Russian President Vladimir Putin has said his country's sinking economy will not only recover but also become stronger, despite falling oil prices and Western sanctions over Ukraine. VOA's Daniel Schearf reports.
Video

Video Detained Turkish Journalists Follow Teachings of US-Based Preacher

The Turkish government’s jailing of critical journalists has sparked international condemnation and is being seen as an effort to undermine the followers of an ailing Turkish preacher based in the United States. VOA religion reporter Jerome Socolovsky has more.
Video

Video ‘Anti-Islamization’ Marches Increase Tensions In Germany

Anti-immigrant rallies in Germany have been building in recent weeks, peaking Monday night in the city of Dresden where tens of thousands of people turned out to demonstrate against what they call the ‘Islamization’ of the West. Germany has offered asylum to more Syrian refugees than any other country, and this appears to have set off the protests. Henry Ridgwell reports from London.
Video

Video Aceh Rebuilt Decade After Tsunami, But Scars Remain

On December 26, 2004 there was an earthquake in the Indian Ocean so powerful it caused the Earth’s axis to wobble a few centimeters. Onshore on the island of Sumatra, the resulting tsunami was devastating. A decade later, VOA Correspondent Steve Herman reports from Banda Aceh, Indonesia, where although there is little remaining evidence of the physical devastation, the psychological scars among survivors remain.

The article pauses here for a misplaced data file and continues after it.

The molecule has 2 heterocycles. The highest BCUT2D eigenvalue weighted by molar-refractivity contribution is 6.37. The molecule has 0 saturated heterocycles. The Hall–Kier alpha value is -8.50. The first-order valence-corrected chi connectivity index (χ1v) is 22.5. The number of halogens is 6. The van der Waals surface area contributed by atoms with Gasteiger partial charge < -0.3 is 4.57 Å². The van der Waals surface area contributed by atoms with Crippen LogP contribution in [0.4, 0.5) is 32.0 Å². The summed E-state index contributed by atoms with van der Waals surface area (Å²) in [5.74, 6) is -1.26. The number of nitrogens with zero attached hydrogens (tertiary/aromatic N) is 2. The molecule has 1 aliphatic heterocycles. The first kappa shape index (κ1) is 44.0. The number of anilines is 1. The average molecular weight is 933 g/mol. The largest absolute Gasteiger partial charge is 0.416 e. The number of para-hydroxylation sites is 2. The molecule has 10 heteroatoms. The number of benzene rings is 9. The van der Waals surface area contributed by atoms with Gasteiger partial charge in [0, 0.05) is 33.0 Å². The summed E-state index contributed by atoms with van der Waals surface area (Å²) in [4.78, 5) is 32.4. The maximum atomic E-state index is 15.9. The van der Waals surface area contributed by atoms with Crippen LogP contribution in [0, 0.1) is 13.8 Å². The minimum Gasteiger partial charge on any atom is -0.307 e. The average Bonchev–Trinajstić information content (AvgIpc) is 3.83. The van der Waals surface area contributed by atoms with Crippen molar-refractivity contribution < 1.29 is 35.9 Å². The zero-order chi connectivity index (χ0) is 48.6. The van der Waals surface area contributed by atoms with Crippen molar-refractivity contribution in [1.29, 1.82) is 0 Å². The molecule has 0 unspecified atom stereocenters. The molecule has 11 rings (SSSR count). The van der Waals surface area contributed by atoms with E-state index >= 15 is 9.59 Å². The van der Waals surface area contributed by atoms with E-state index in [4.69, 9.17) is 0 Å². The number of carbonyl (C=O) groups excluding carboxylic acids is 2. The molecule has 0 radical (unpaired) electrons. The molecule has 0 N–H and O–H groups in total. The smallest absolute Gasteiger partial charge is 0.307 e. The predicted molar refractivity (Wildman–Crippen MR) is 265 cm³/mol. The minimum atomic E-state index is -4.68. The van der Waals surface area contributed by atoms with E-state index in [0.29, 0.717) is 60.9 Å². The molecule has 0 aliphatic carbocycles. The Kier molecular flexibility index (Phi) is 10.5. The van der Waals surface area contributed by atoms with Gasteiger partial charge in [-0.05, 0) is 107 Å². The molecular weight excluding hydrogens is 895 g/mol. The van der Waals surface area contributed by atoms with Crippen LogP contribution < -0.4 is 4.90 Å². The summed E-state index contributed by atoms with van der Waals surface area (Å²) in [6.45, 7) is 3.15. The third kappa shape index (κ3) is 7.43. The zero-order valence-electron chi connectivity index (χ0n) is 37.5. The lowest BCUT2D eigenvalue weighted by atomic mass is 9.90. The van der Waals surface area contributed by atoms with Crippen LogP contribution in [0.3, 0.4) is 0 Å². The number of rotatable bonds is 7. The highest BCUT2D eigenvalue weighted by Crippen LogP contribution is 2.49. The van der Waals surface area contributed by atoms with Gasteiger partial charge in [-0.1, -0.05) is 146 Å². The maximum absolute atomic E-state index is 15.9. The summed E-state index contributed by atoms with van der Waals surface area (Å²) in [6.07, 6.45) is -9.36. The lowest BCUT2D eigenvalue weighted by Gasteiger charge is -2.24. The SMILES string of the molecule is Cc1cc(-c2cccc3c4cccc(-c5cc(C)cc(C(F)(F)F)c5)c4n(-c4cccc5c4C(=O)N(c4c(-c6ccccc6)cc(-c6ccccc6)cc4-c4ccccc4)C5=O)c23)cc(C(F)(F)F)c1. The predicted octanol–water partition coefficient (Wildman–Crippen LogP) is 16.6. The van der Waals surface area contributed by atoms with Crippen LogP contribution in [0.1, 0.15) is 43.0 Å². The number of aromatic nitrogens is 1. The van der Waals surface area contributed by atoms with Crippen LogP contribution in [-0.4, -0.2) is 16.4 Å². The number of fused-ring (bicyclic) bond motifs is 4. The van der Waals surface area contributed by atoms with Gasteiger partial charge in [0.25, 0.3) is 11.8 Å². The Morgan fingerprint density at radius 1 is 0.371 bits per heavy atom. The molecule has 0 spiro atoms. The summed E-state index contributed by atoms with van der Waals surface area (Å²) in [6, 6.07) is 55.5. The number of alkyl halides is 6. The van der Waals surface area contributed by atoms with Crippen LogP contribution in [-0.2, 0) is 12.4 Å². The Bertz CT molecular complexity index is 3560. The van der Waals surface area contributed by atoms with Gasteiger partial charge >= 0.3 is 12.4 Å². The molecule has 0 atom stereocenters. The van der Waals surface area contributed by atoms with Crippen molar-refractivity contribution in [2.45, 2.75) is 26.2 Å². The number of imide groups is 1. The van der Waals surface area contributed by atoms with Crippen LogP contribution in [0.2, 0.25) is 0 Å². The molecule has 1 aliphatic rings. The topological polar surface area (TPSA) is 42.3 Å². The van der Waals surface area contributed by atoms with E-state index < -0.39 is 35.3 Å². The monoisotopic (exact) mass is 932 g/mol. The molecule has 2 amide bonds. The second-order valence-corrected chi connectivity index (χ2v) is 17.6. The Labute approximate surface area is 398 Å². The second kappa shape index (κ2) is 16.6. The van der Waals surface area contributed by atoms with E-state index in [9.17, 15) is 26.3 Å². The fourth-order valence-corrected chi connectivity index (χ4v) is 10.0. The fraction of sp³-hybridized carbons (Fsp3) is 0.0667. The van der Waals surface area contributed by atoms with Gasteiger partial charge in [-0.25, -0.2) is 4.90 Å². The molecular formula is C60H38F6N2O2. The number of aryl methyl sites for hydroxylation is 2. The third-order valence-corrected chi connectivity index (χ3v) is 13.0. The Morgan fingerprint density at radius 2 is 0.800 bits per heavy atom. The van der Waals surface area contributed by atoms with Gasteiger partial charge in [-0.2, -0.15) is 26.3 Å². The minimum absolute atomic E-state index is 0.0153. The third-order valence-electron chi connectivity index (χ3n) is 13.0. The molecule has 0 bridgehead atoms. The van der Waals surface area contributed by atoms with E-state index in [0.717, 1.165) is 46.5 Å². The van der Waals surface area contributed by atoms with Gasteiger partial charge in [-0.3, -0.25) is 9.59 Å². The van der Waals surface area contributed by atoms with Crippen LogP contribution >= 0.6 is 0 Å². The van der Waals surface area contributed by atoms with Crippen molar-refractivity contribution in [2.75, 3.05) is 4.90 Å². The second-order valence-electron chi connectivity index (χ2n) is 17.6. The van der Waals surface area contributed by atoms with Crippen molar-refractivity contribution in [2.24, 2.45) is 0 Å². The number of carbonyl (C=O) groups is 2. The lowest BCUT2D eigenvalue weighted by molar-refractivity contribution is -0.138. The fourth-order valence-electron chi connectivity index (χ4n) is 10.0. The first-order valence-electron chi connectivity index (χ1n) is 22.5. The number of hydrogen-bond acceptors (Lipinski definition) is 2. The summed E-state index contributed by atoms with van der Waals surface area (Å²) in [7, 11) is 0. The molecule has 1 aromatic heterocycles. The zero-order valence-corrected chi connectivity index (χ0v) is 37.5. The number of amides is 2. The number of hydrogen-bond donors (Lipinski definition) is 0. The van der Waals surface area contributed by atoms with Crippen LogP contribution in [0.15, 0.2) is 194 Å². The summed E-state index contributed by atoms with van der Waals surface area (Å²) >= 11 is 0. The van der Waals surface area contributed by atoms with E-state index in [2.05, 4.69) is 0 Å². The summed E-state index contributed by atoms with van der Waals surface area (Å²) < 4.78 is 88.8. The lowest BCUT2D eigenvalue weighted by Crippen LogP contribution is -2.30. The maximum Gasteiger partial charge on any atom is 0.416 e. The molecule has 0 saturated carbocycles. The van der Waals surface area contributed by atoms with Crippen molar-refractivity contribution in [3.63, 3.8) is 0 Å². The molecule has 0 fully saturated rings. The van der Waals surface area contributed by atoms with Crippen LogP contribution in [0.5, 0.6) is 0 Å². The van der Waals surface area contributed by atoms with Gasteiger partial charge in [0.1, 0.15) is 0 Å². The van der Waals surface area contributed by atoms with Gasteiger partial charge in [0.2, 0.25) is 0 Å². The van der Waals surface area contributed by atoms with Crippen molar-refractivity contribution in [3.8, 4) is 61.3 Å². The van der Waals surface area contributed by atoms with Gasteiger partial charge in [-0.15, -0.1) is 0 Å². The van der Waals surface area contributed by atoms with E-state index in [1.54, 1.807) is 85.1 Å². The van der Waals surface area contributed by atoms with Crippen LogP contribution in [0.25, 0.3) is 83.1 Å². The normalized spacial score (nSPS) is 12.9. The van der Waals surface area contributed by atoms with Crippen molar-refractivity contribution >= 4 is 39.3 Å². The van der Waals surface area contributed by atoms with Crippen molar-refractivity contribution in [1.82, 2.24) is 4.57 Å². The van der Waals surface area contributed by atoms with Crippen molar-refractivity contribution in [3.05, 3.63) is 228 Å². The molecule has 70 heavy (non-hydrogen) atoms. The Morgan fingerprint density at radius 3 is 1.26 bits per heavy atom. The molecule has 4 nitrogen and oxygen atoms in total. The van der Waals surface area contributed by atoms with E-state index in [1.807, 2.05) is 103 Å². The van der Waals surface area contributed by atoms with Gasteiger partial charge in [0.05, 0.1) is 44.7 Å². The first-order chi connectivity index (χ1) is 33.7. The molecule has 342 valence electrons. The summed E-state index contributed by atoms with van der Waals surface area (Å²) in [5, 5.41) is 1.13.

Video

Video Refugees Living in Kenya Long for Peace in the Home Countries

Kenya is host to numerous refugees seeking safe haven from conflict. Immigrants from Somalia face challenges in their new lives in Kenya. Ahead of International Migrants Day (December 18) Lenny Ruvaga has more for VOA News from the Kenyan capital.

All About America

AppleAndroid